To figure out what went wrong, Carter reviewed the 2010 meta-analysis—the study using data from 83 studies and 198 experiments. The closer he looked at the paper, though, the less he believed in its conclusions. First, the meta-analysis included only published studies, which meant the data would be subject to a standard bias in favor of positive results. Second, it included studies with contradictory or counterintuitive measures of self-control. One study, for example, suggested that depleted subjects would give more money to charity while another said depleted subjects would spend less time helping a stranger. When he and his adviser, Michael McCullough, reanalyzed the 2010 paper’s data using state-of-the-art analytic methods, they found no effect. For a second paper published last year, Carter and McCullough completed a second meta-analysis that included different studies, including 48 experiments that had never been published. Again, they found “very little evidence” of a real effect.

I will probably write more on this after I've gone through more of the links.  This one by Michael Inzlicht is good because it honestly says how serious the discovered problems being discovered are and how basically they discredit the status of what is published as science.

Our problems are not small and they will not be remedied by small fixes. Our problems are systemic and they are at the core of how we conduct our science. My eyes were first opened to this possibility when I read Simmons, Nelson, and Simonsohn’s paper during what seems like a different, more innocent time. This paper details how small, seemingly innocuous, and previously encouraged data-analysis decisions could allow for anything to be presented as statistically significant. That is, flexibility in data collection and analysis could make even impossible effects seem possible and significant.

What is worse, Andrew Gelman made clear that a researcher need not actively p-hack their data to reach erroneous conclusions. It turns out such biases in data analyses might not be conscious, that researchers might not even be aware of how their data-contingent decisions are warping the conclusions they reach. This is flat-out scary: Even honest researchers with the highest of integrity might be reaching erroneous conclusions at an alarming rate.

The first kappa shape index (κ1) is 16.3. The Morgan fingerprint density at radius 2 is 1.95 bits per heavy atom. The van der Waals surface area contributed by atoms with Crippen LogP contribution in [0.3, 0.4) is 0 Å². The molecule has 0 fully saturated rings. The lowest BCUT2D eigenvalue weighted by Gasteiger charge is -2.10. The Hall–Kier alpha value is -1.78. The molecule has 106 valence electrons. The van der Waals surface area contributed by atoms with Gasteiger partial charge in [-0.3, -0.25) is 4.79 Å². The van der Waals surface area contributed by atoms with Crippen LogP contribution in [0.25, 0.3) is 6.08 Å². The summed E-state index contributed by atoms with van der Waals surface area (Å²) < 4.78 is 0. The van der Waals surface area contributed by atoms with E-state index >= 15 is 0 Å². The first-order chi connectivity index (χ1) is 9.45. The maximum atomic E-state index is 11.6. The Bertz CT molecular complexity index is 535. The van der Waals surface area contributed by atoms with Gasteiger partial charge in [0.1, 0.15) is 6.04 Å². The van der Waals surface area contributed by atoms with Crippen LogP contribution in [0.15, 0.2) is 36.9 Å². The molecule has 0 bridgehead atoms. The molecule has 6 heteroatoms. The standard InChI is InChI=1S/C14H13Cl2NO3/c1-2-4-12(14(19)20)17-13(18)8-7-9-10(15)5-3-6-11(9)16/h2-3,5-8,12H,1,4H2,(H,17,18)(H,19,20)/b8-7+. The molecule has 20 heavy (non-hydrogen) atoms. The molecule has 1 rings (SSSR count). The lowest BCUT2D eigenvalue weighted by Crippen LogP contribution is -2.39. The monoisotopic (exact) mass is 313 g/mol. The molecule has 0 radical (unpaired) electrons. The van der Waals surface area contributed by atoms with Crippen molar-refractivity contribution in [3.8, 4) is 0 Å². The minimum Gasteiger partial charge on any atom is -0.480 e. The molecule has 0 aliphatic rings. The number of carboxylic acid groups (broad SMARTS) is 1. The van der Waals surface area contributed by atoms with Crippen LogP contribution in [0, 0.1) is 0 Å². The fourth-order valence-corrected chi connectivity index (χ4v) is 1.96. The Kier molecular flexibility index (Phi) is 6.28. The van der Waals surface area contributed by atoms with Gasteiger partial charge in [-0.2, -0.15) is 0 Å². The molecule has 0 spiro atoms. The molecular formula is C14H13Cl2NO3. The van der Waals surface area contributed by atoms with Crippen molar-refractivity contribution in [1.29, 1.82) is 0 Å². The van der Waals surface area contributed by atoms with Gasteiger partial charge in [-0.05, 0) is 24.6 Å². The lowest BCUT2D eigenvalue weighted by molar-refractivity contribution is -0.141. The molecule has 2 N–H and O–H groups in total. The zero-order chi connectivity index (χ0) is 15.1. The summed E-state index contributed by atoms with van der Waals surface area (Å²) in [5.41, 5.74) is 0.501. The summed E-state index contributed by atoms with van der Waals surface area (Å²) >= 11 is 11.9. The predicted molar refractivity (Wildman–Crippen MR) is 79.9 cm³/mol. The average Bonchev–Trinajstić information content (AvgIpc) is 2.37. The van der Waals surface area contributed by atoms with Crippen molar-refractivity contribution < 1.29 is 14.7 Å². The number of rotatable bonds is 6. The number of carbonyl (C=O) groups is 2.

And, as we are finding out, the problems with science aren't restricted to the social sciences which have always both claimed and been granted huge exemptions in the requirements of what it claims as having the status of reliable knowledge.

I strongly suspect that this has a lot to do with the elevation of science in both the popular and academic imagination as a better religion than religion.  And that it is directly related to the explosion in the rate at which scientists needing to publish research has expanded in the post-war period.  There was every professional reason to move papers into publication.  While the asserted nature of religion that is popularly held among those who are educated is an ahistorical and anti-religious ideological cartoon, they have, essentially, granted everything they critique about religion to the study of the material universe, what science is supposed to do.  If I were in the business of doing that kind of pop cultural analysis I'd probably claim that the medieval world elevated Christianity to that position, the renaissance elevated its imagined classical culture to replace it and, then, the enlightenment elevated science to that position.  Which I'd reject as being more than the crudest and most vulgar of characterizations of extremely complex historical epochs, but that's exactly what those folks do. Only none of those absolute authorities work when viewed that way.   It is dangerous to grant any of them anything like absolute reliability but I think that danger is at its highest when it is science.

Science as a profession is open to all of the worst features of a corrupt clergy, allowing the exigencies of professional interest, competitive publication, and faculty politics and comity to overtake the alleged ethical and professional standards and rule the actual practice of science probably was the venue through which psychology was allowed to be called "science" and allowed to practice appallingly lax methods and standards of review.  And scientists, from the start, have claimed a reliability of their product "knowledge" that most of religion never claimed, as it honestly called what it dealt in as "belief".